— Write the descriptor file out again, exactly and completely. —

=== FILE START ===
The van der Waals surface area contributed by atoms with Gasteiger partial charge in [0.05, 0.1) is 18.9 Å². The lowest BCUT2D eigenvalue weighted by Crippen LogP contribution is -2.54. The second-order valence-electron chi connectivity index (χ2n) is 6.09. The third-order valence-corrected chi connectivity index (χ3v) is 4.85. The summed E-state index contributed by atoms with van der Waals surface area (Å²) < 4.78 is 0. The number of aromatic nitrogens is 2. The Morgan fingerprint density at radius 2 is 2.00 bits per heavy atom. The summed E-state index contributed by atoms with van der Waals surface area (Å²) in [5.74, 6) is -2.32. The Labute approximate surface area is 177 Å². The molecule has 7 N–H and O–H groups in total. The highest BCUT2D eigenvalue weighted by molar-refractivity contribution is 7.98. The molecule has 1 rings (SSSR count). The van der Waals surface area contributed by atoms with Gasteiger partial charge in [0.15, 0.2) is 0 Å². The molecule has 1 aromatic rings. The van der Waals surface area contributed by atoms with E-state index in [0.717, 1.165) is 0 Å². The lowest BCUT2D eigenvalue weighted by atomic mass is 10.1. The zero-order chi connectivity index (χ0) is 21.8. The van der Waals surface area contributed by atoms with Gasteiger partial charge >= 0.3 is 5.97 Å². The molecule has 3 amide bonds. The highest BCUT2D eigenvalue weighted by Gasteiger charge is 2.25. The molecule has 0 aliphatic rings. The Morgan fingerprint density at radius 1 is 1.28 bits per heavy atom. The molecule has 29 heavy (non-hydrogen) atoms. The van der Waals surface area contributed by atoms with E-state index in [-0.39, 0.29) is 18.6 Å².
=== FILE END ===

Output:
The van der Waals surface area contributed by atoms with Gasteiger partial charge in [0.05, 0.1) is 18.9 Å². The lowest BCUT2D eigenvalue weighted by Crippen LogP contribution is -2.54. The second-order valence-electron chi connectivity index (χ2n) is 6.09. The third-order valence-corrected chi connectivity index (χ3v) is 4.85. The summed E-state index contributed by atoms with van der Waals surface area (Å²) < 4.78 is 0. The number of aromatic nitrogens is 2. The Morgan fingerprint density at radius 2 is 2.00 bits per heavy atom. The summed E-state index contributed by atoms with van der Waals surface area (Å²) in [5.74, 6) is -2.32. The Labute approximate surface area is 177 Å². The molecule has 7 N–H and O–H groups in total. The highest BCUT2D eigenvalue weighted by molar-refractivity contribution is 7.98. The molecule has 1 rings (SSSR count). The van der Waals surface area contributed by atoms with Gasteiger partial charge in [0.15, 0.2) is 0 Å². The molecule has 1 aromatic rings. The van der Waals surface area contributed by atoms with E-state index in [0.717, 1.165) is 0 Å². The lowest BCUT2D eigenvalue weighted by atomic mass is 10.1. The zero-order chi connectivity index (χ0) is 21.8. The van der Waals surface area contributed by atoms with Gasteiger partial charge >= 0.3 is 5.97 Å². The molecule has 3 amide bonds. The highest BCUT2D eigenvalue weighted by Gasteiger charge is 2.25. The molecule has 0 aliphatic rings. The Morgan fingerprint density at radius 1 is 1.28 bits per heavy atom. The molecule has 29 heavy (non-hydrogen) atoms. The van der Waals surface area contributed by atoms with E-state index in [-0.39, 0.29) is 18.6 Å².